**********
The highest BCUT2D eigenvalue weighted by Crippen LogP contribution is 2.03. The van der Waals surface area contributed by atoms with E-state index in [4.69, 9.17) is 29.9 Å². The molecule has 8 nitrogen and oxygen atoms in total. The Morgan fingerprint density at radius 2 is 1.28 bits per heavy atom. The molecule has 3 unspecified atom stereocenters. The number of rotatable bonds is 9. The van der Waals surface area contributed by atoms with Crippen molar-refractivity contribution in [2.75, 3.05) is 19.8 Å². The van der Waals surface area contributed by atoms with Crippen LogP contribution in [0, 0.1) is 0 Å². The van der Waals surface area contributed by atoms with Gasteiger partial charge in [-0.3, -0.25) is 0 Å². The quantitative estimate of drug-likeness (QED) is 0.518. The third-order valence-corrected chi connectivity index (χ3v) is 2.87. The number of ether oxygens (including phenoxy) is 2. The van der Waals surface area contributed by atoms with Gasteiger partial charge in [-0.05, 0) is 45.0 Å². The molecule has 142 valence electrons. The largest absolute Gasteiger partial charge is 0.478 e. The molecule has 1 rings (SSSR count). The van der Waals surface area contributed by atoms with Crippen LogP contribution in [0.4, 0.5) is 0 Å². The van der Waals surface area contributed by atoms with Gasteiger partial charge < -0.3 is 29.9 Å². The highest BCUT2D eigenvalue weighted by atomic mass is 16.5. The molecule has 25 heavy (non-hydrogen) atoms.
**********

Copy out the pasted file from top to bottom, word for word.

The highest BCUT2D eigenvalue weighted by Crippen LogP contribution is 2.03. The van der Waals surface area contributed by atoms with E-state index in [4.69, 9.17) is 29.9 Å². The molecule has 8 nitrogen and oxygen atoms in total. The Morgan fingerprint density at radius 2 is 1.28 bits per heavy atom. The molecule has 3 unspecified atom stereocenters. The number of rotatable bonds is 9. The van der Waals surface area contributed by atoms with Crippen molar-refractivity contribution in [2.75, 3.05) is 19.8 Å². The van der Waals surface area contributed by atoms with Crippen LogP contribution in [0, 0.1) is 0 Å². The van der Waals surface area contributed by atoms with Gasteiger partial charge in [-0.3, -0.25) is 0 Å². The quantitative estimate of drug-likeness (QED) is 0.518. The third-order valence-corrected chi connectivity index (χ3v) is 2.87. The number of ether oxygens (including phenoxy) is 2. The van der Waals surface area contributed by atoms with Gasteiger partial charge in [-0.05, 0) is 45.0 Å². The molecule has 142 valence electrons. The largest absolute Gasteiger partial charge is 0.478 e. The molecule has 1 rings (SSSR count). The van der Waals surface area contributed by atoms with Crippen LogP contribution in [0.4, 0.5) is 0 Å². The van der Waals surface area contributed by atoms with Gasteiger partial charge < -0.3 is 29.9 Å². The highest BCUT2D eigenvalue weighted by atomic mass is 16.5. The molecule has 25 heavy (non-hydrogen) atoms.